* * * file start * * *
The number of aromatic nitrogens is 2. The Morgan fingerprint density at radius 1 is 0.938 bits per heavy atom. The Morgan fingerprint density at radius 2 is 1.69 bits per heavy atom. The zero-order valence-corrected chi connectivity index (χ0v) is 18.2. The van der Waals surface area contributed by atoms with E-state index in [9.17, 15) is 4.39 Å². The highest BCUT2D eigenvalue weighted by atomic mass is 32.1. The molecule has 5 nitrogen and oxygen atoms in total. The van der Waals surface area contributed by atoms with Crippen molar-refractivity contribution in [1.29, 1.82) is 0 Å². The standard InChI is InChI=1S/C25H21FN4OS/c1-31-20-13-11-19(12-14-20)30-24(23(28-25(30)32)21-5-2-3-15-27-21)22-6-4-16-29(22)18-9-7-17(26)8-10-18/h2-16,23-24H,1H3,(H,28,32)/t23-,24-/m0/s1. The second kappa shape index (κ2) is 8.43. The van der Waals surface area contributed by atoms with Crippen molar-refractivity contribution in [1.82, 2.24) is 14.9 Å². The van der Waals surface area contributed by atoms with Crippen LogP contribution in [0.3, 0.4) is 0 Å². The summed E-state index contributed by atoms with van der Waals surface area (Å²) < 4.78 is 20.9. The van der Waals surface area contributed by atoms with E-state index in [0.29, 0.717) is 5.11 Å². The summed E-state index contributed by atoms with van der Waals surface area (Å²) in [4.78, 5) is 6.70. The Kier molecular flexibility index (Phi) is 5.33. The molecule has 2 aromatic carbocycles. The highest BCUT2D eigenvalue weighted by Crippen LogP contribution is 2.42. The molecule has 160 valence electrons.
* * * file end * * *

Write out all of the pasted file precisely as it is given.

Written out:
The number of aromatic nitrogens is 2. The Morgan fingerprint density at radius 1 is 0.938 bits per heavy atom. The Morgan fingerprint density at radius 2 is 1.69 bits per heavy atom. The zero-order valence-corrected chi connectivity index (χ0v) is 18.2. The van der Waals surface area contributed by atoms with E-state index in [9.17, 15) is 4.39 Å². The highest BCUT2D eigenvalue weighted by atomic mass is 32.1. The molecule has 5 nitrogen and oxygen atoms in total. The van der Waals surface area contributed by atoms with Crippen molar-refractivity contribution in [1.29, 1.82) is 0 Å². The standard InChI is InChI=1S/C25H21FN4OS/c1-31-20-13-11-19(12-14-20)30-24(23(28-25(30)32)21-5-2-3-15-27-21)22-6-4-16-29(22)18-9-7-17(26)8-10-18/h2-16,23-24H,1H3,(H,28,32)/t23-,24-/m0/s1. The second kappa shape index (κ2) is 8.43. The van der Waals surface area contributed by atoms with Crippen molar-refractivity contribution in [1.82, 2.24) is 14.9 Å². The van der Waals surface area contributed by atoms with Crippen LogP contribution in [0.3, 0.4) is 0 Å². The summed E-state index contributed by atoms with van der Waals surface area (Å²) < 4.78 is 20.9. The van der Waals surface area contributed by atoms with E-state index in [0.29, 0.717) is 5.11 Å². The summed E-state index contributed by atoms with van der Waals surface area (Å²) in [4.78, 5) is 6.70. The Kier molecular flexibility index (Phi) is 5.33. The molecule has 2 aromatic carbocycles. The highest BCUT2D eigenvalue weighted by Crippen LogP contribution is 2.42. The molecule has 160 valence electrons.